Buddhism is the religion for 94.6% of Thailand’s population. Of the remainder 4.6% are Muslims and 0.7% Christian. Though the king is designated the protector of all religions, the constitution stipulates that the king must be a Buddhist.
Buddhism is a central and unifying force in Thai society. The Thai regularly gain merit by giving gifts to the temple, attending festivals, and having their sons ordained. In Thailand, Buddhism is a syncretic religion: it incorporates a mixture of pre-Buddhist Hindu beliefs and practices, interwoven with animism and Theravada Buddhist philosophy and rituals. Signs of the religious tradition are everywhere in Bangkok and throughout the country.
Soon after dawn, Buddhist monks in robes (which vary in colour from dark saffron to bright orange) make their way along the canals and narrow streets. People wait to fill the monks’ bowls with food and provide other essentials, a practice that Buddhist teaching says will reward the giver with merit. Most young men become monks for a short time so that they can accumulate merit for their families. Almost every Thai house has its own "spirit house" to accommodate the spirits from the land on which the house stands.
The Thai people comprise 74% of Thailand’s
65.4 million population. Over 10 million
people make their home in the vast sprawl
of waterways and streets of Thailand’s
capital, Bangkok. The amazing growth of Bangkok
is primarily due to the heavy influx of poor
Four main dialects of the Tai language family are spoken: Central Thai, Northeastern Thai (Thai-Lao), Northern Thai and Southern Thai. It was conventional to refer to Tai-speaking peoples in Thailand as Thai with a regional qualifier. Strictly speaking, Thai, the language of officialdom and education, is the Central Thai dialect. Linguistic scholars mark the reign of King Narai (1657-88) as the point when this dialect was established as the standard. Central Thai became the required form used in modern Thailand for official business, academic and other daily transitions.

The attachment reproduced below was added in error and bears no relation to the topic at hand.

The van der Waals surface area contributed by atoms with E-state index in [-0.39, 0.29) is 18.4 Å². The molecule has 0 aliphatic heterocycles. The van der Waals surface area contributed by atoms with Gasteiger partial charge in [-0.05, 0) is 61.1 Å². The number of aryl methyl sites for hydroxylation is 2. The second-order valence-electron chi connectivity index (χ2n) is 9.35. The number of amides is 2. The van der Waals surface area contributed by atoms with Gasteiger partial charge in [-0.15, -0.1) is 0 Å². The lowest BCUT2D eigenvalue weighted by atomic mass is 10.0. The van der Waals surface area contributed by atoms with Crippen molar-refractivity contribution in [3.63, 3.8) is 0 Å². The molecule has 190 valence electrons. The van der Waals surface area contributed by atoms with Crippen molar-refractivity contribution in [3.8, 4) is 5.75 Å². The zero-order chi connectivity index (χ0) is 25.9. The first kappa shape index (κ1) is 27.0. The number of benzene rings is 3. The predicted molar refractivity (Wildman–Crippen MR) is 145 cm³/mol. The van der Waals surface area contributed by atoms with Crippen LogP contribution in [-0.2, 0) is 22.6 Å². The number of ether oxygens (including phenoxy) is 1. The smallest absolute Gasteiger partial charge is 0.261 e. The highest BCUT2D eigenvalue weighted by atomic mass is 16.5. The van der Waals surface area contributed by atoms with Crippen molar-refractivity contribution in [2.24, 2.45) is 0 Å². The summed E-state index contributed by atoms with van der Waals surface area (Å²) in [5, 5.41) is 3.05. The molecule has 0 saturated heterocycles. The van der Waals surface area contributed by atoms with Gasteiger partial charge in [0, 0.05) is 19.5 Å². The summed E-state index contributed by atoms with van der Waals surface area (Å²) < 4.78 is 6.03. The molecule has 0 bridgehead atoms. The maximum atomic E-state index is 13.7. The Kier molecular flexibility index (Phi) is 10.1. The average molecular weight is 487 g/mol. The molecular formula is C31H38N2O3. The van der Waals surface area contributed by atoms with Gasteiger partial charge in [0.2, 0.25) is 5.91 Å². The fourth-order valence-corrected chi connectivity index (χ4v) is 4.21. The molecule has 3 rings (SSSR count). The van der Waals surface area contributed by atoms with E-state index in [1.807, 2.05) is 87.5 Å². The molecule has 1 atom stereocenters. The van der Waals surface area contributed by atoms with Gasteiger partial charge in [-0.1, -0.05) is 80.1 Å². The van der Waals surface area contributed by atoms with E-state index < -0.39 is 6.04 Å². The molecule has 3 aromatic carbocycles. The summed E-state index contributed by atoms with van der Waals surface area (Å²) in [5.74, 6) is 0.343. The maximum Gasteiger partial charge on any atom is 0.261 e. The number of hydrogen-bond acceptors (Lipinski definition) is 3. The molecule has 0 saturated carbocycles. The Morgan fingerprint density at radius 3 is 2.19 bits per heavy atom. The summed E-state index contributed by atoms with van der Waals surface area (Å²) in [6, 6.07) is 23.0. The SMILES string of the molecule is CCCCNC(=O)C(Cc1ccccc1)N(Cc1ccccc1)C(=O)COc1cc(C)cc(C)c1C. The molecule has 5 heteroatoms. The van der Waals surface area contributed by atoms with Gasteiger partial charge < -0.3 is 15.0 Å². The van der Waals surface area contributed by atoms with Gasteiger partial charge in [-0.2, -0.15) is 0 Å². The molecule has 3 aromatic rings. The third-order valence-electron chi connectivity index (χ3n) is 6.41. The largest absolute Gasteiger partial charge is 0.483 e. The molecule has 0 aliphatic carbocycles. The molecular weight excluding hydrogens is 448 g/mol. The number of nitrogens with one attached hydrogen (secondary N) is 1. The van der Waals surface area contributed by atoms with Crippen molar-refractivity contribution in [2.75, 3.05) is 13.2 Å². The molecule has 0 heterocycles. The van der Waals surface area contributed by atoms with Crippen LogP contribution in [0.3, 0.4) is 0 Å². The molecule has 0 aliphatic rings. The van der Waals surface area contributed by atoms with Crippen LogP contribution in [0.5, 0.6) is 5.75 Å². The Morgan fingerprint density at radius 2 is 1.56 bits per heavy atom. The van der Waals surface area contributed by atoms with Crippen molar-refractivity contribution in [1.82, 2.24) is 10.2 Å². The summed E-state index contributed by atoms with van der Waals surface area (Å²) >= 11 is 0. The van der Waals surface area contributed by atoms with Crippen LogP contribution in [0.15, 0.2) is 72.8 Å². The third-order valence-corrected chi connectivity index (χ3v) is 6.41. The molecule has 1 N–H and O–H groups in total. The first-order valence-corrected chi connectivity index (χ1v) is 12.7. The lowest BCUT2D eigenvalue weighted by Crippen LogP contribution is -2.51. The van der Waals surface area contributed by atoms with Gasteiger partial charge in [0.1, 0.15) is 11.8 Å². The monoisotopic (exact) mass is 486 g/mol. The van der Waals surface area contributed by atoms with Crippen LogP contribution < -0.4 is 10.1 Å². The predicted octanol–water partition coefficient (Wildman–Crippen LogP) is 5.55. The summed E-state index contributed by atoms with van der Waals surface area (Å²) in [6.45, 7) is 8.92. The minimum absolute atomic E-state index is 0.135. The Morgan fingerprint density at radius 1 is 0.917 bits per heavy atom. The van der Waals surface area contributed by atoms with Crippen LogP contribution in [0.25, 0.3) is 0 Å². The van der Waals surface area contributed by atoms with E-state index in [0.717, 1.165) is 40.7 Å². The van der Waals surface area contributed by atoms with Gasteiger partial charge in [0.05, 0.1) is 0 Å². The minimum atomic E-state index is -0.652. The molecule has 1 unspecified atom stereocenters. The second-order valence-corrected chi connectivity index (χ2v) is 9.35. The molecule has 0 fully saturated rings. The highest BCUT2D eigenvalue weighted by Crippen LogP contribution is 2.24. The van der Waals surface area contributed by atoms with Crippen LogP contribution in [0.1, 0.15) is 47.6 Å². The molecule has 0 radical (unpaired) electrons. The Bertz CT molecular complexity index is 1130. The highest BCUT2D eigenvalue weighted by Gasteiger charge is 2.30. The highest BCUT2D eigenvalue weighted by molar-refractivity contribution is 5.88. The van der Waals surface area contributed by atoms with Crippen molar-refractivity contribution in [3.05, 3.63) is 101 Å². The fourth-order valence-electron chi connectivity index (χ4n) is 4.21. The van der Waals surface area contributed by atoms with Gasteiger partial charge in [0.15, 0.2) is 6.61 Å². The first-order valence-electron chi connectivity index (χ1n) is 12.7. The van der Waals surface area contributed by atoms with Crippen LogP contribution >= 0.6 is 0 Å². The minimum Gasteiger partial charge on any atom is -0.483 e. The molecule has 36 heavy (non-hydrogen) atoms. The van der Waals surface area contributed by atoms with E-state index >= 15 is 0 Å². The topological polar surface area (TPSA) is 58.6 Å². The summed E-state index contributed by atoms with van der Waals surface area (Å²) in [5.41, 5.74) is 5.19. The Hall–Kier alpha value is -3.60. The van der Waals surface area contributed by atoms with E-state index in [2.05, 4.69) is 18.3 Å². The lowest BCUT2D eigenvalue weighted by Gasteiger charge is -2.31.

Wet-rice agriculture dominates the Thai economy,
with about 50% of Thailand’s population
living in rural agricultural communities.
Rice is produced both as a dietary staple
and for cash sales. Thai farmers also grow
a variety of vegetables. Commercial crops
include sugarcane, tobacco, rubber, coconut
and cotton. Domestic animals include pigs,
chickens, ducks, cattle and water buffalo.
Despite the 1997-98 Asian financial crisis, Thailand’s economy grew almost 6% each year, making it one of East Asia's best performers in 2002-2004. Bangkok is the heart of Thailand’s business sector and the center of the country’s service industries. Most of the country’s industry is located in and around the city, and Bangkok supports a far wider array of services than other towns in the country. Besides being the major metropolitan area, Bangkok is also the political, educational and religious centre of the nation.
The country is governed by a constitutional monarchy. Each province has a governor, and is divided into districts with a district head. There are further administrative divisions down to the village level.